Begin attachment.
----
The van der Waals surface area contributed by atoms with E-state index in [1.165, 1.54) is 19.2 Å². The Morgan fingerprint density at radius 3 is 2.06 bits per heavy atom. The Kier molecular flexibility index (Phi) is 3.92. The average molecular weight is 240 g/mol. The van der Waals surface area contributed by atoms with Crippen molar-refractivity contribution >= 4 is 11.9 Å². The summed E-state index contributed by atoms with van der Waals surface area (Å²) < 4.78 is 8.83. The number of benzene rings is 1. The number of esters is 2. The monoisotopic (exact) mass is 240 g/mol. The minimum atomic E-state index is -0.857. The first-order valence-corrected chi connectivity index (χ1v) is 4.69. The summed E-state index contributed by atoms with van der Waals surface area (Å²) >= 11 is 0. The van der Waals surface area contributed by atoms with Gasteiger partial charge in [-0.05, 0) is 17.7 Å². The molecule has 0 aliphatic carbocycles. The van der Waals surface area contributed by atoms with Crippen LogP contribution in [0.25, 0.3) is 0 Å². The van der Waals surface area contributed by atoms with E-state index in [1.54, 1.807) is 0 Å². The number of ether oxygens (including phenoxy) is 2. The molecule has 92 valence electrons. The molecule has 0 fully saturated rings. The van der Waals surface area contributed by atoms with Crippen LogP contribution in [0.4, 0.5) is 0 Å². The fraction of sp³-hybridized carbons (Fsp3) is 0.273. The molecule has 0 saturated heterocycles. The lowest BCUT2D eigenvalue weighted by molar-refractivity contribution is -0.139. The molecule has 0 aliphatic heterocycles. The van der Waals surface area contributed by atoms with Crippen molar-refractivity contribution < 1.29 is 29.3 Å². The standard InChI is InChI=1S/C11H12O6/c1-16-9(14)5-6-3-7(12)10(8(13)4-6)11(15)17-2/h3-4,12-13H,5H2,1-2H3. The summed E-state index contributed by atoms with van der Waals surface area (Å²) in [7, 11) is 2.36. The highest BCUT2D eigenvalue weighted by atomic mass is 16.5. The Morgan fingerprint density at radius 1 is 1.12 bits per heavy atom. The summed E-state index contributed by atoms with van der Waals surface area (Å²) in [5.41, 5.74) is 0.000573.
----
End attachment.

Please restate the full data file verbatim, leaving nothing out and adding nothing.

The van der Waals surface area contributed by atoms with E-state index in [1.165, 1.54) is 19.2 Å². The Morgan fingerprint density at radius 3 is 2.06 bits per heavy atom. The Kier molecular flexibility index (Phi) is 3.92. The average molecular weight is 240 g/mol. The van der Waals surface area contributed by atoms with Crippen molar-refractivity contribution >= 4 is 11.9 Å². The summed E-state index contributed by atoms with van der Waals surface area (Å²) < 4.78 is 8.83. The number of benzene rings is 1. The number of esters is 2. The monoisotopic (exact) mass is 240 g/mol. The minimum atomic E-state index is -0.857. The first-order valence-corrected chi connectivity index (χ1v) is 4.69. The summed E-state index contributed by atoms with van der Waals surface area (Å²) >= 11 is 0. The van der Waals surface area contributed by atoms with Gasteiger partial charge in [-0.05, 0) is 17.7 Å². The molecule has 0 aliphatic carbocycles. The van der Waals surface area contributed by atoms with Crippen LogP contribution in [0.25, 0.3) is 0 Å². The van der Waals surface area contributed by atoms with E-state index in [1.54, 1.807) is 0 Å². The number of ether oxygens (including phenoxy) is 2. The molecule has 92 valence electrons. The molecule has 0 fully saturated rings. The van der Waals surface area contributed by atoms with Crippen LogP contribution in [0.4, 0.5) is 0 Å². The fraction of sp³-hybridized carbons (Fsp3) is 0.273. The molecule has 0 saturated heterocycles. The lowest BCUT2D eigenvalue weighted by molar-refractivity contribution is -0.139. The molecule has 0 aliphatic heterocycles. The van der Waals surface area contributed by atoms with Crippen molar-refractivity contribution < 1.29 is 29.3 Å². The standard InChI is InChI=1S/C11H12O6/c1-16-9(14)5-6-3-7(12)10(8(13)4-6)11(15)17-2/h3-4,12-13H,5H2,1-2H3. The summed E-state index contributed by atoms with van der Waals surface area (Å²) in [7, 11) is 2.36. The highest BCUT2D eigenvalue weighted by atomic mass is 16.5. The Morgan fingerprint density at radius 1 is 1.12 bits per heavy atom. The summed E-state index contributed by atoms with van der Waals surface area (Å²) in [5.41, 5.74) is 0.000573.